The quintets are, for me, a different case. My teenage box set of this music, which I ended up with thanks to the same beginner's luck, was by the Budapest Quartet with Walter Trampler on the extra viola. These Guarneri recordings are live and date from the mid-'80s. They feature Ida Kavafian, Steven Tenenbom and Kim Kashkashian, and they are new to me. But there is the same Guarneri appeal -- the same easy virtuosity coupled with a touch of recklessness. Now and then you catch an imperfection. The music rolls on.
And what music -- one Mozart biography I read, instead of using an opening quote, printed out the first measures of the Andante from No. 6, K. 614. Steinhardt's expressive voice and the unique gifts of his colleagues, make this superhuman music human.
-- Mary Kunz Goldman
Joey DeFrancesco, Larry Coryell and Jimmy Cobb
3 1/2 stars
A trio made in heaven -- or at least whatever functions in heaven as everyone's favorite nightclub heir to "the chitlin circuit."
Here is about as fine an ad hoc jazz organ trio as you could invent: Joey DeFrancesco, the greatest living apostle of Hammond B-3 fire and brimstone (and in an era of Dr. Lonnie Smith at full gallop, that's saying something), the great and too infrequently heard guitarist Larry Coryell and drummer Jimmy Cobb, who went from Sarah Vaughan to rhythmic anchor of Miles Davis' band on the most famous and arguably beloved record in the history of jazz "Kind of Blue."
That's three generations of jazz supremacy combining about as easily and infectiously as three musicians could. Johnny Mathis' old title tune, turns into a funky club wail. Benny Golson's ultra-groove tune "Five Spot After Dark" is gorgeously rescued from semi-obscurity (it's way too cool a tune to be heard as seldom as it is) and is set on fire by DeFrancesco while Cobb, with characteristic poise, blissfully lays back.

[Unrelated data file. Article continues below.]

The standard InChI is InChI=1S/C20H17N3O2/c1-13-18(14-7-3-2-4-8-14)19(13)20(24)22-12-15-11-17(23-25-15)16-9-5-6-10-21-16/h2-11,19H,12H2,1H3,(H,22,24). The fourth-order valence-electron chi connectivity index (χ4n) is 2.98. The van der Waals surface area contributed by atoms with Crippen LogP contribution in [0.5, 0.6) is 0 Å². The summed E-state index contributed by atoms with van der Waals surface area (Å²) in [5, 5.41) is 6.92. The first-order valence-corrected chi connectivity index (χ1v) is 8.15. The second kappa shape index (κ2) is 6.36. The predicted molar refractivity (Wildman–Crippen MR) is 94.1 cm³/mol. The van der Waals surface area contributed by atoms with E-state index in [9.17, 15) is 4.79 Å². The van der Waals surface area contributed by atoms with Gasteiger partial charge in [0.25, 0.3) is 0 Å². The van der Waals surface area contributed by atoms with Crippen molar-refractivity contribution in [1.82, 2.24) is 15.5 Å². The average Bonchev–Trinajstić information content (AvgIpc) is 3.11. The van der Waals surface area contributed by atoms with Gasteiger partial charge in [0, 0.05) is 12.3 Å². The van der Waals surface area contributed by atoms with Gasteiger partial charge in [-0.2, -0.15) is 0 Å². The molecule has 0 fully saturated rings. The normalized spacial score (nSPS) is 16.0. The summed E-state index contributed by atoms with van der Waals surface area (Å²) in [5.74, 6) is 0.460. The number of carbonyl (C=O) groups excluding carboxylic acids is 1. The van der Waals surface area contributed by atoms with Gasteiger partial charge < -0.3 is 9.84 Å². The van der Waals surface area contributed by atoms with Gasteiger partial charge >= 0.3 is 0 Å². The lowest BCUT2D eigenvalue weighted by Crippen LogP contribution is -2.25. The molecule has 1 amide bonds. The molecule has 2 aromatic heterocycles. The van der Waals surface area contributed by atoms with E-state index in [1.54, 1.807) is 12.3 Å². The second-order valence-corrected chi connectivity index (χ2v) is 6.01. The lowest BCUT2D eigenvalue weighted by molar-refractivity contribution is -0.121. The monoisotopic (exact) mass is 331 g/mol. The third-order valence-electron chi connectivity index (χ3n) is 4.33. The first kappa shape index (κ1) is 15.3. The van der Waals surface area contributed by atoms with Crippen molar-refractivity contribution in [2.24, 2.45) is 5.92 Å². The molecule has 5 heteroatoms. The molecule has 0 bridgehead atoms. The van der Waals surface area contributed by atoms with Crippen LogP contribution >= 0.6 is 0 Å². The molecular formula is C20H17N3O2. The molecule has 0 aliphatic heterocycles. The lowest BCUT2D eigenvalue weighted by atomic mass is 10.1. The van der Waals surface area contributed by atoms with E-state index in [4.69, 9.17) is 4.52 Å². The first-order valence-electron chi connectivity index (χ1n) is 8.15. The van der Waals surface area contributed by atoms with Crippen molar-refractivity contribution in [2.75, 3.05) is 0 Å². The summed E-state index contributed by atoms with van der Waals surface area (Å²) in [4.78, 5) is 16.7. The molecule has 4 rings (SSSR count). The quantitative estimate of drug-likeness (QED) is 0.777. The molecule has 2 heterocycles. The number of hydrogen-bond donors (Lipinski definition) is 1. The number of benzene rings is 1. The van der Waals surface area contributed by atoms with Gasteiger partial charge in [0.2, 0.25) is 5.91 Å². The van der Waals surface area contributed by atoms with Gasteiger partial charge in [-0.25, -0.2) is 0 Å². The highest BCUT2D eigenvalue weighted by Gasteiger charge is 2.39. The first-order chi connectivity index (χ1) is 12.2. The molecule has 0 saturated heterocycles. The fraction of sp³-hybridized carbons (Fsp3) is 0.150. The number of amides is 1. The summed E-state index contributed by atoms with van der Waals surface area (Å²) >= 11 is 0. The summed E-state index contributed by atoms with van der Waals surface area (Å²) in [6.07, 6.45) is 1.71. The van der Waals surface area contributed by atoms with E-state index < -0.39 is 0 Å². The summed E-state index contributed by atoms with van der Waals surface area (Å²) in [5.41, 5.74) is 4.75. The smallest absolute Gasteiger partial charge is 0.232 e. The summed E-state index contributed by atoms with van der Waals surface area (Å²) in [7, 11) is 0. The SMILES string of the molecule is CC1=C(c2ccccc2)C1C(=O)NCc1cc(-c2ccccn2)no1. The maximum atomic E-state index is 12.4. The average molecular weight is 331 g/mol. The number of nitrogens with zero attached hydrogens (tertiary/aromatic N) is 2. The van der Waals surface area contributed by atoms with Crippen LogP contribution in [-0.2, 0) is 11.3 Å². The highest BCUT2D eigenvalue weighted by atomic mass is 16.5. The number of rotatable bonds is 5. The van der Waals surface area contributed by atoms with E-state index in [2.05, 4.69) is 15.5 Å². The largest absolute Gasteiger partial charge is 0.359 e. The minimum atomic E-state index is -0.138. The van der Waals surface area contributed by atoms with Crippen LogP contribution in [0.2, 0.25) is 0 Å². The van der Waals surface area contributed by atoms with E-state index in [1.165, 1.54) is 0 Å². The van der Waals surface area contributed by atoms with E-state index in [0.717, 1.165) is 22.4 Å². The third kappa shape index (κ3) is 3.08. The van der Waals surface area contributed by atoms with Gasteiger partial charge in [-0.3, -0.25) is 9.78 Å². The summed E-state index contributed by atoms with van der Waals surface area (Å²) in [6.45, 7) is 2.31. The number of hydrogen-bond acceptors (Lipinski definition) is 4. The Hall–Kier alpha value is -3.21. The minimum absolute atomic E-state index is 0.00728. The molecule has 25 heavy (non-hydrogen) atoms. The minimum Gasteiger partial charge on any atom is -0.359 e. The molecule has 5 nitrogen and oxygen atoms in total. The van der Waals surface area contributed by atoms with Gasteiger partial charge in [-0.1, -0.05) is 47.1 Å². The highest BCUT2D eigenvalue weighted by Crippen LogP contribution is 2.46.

There's a version of "Wagon Wheels" which is unlikely to replace Sonny Rollins' on his classic "Way Out West," but it's choice merriment over an abundance of drum comedy by Cobb. Coryell's tune in tribute to his leader "Joey D" is as seemingly effortless as irresistible tunes get. (Coryell -- who can do almost anything on his instrument -- throws in some Wes Montgomery octaves with almost contemptuous ease. So, too, does he rejoice in some Pat Martino power-legato.)
The pleasure of these musicians in each other's company is palpable all the way through. So much bliss combines on this that there's even something charming about DeFrancesco's often-dicey trumpet playing on "Old Folks."
Pure organ trio joy.
-- Jeff Simon
Spirit in the Room
3 1/2 stars
Even when he became a big pop star and the quintessential Las Vegas showman in the '60s, with hits such as "It's Not Unusual" and "What's New Pussycat," Tom Jones was a more than credible singer of blues and R&B. It's a talent he revealed again on 2010's great, gospel-drenched "Praise and Blame," and more recently on his Jack White-produced cover of Howlin' Wolf's "Evil."
On "Spirit in the Room," the 72-year-old Welshman tackles bluesman Blind Willie Johnson's "Soul of a Man," but he also ventures into different territory. Most of the material comes from contemporary songwriters such as Leonard Cohen, Paul Simon, Tom Waits, Richard Thompson and Joe Henry.
Jones shows the old sexy strut on Wait's boastful "Bad as Me," but mostly he takes an understated approach that reflects the stripped-down but evocative arrangements. The mood is often autumnal or reflective, but thanks to Jones' unerring and worldly-wise interpretations, the performances still pulse with spirit.
-- Nick Cristiano, Philadelphia Inquirer